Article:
According to recent reports, the newly elected government of Sudan is going to pay $335 million to terror victims and families in the United States. Donald Trump tweeted, GREAT news! The new government of Sudan, which is making great progress, agreed to pay $335 MILLION to U.S. terror victims and families. Once deposited, I will lift Sudan from the State Sponsors of Terrorism list. At long last, JUSTICE for the American people and BIG step for Sudan!”
Sudan to pay $335 million to US terror victims
Hamdok, the Sudanese Prime Minister replied by tweeting, “Thank you so much, President Trump! We very much look forward to your official notification to Congress rescinding the designation of Sudan as a state-sponsor of terrorism, which has cost Sudan too much.” He added, “This Tweet and that notification are the strongest support to Sudan’s transition to democracy and to the Sudanese people. As we’re about to get rid of the heaviest legacy of Sudan’s previous, defunct regime, I should reiterate that we are peace-loving people and have never supported terrorism.”
This event marks the exit of Sudan from the terrorism list. Many political scientists are speculating that this step will normalize relations between Israel and Sudan. “The Israel taboo… has left Sudan a prisoner of history,” said the Sudanese Prime Minister in an earlier interview.
This hefty sum given by Sudan will be given to the victims of al-Qaeda attacks done on US embassies in Kenya and Tanzania during 1998. The bombings were done on 7 August 1998 and claimed the lives of 224 people while approximately 5,000 were injured. The bombs exploded at the same time at US embassies in Nairobi, Kenya, and Tanzania on the tragic eve of 7 August 1998.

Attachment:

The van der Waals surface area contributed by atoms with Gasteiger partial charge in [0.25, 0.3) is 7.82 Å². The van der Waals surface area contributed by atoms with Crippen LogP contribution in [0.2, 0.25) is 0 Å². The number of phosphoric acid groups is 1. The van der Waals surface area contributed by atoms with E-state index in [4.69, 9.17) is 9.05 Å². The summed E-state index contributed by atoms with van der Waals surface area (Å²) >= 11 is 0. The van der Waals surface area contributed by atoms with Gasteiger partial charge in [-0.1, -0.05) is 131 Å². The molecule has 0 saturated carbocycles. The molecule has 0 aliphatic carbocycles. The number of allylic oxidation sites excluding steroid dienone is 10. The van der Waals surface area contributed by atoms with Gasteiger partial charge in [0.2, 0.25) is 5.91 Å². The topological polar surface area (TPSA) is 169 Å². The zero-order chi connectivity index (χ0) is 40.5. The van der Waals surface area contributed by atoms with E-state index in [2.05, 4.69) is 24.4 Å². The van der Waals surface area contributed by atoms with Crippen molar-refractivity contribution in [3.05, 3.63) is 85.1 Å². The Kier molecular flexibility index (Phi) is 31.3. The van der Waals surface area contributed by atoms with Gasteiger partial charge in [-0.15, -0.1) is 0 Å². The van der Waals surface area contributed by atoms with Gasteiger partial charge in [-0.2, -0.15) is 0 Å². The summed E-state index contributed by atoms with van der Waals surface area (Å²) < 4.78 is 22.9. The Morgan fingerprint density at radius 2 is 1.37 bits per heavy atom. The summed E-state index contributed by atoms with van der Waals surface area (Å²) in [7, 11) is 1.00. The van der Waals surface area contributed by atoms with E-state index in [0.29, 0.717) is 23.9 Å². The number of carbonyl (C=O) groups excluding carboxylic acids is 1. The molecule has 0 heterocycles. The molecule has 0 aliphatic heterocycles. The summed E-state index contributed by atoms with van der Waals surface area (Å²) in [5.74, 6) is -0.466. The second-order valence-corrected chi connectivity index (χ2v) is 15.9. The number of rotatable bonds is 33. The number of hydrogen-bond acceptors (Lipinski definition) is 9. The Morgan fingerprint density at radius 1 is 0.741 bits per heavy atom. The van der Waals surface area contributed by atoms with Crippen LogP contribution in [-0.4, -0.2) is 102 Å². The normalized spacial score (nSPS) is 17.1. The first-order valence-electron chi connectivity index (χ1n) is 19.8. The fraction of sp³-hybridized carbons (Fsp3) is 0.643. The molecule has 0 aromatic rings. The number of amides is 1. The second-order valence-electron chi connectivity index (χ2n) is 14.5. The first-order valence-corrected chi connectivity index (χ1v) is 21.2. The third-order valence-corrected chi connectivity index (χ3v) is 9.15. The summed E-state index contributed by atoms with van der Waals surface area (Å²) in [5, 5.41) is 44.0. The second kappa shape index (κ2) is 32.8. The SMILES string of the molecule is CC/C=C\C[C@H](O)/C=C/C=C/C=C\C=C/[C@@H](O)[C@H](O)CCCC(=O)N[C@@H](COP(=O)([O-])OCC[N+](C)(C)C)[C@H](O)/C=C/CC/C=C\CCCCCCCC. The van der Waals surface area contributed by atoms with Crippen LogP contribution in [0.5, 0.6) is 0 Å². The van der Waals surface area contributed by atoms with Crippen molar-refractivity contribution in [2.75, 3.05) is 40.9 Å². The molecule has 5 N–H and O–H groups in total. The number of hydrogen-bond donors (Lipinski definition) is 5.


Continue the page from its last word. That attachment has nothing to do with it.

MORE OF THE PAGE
A step forward for Sudan?
As a response to these bombings, the United States retaliated by launching cruise missiles in Afghanistan and Sudan. These missiles were targeted at suspected terrorist targets. Recently, in May 2020, the United States Supreme Court ruled that the victims of embassy bombings along with their family members were rightfully entitled to $4.3 billion as punitive damages. A total sum owed to these terror victims was calculated at $10.2 billion. The sums were to be paid by Sudan, courtesy of extensive evidence found that Sudan assisted al-Qaeda in bombings.
“For more than two decades, we have waited for justice and accountability. We believe that the settlement agreement, while far from perfect, provides justice and accountability,” narrates one of the many letters to Congress, signed by more than 80 family members of terror victims.
This arrangement will assist Sudan significantly restore its standing in the international community. This will also attract outside investment and aid for Sudan’s weak economy. Moreover, this event would result in friendly relations between the United States and Sudan. In international media, this step will be interpreted as a political victory for Abdalla Hamdok, the Sudanese Prime Minister.
Hamdok’s transitional government has been facing pressures since Omar al-Bashir, the dictator responsible for aiding al-Qaeda was outsed in the 2019 revolution.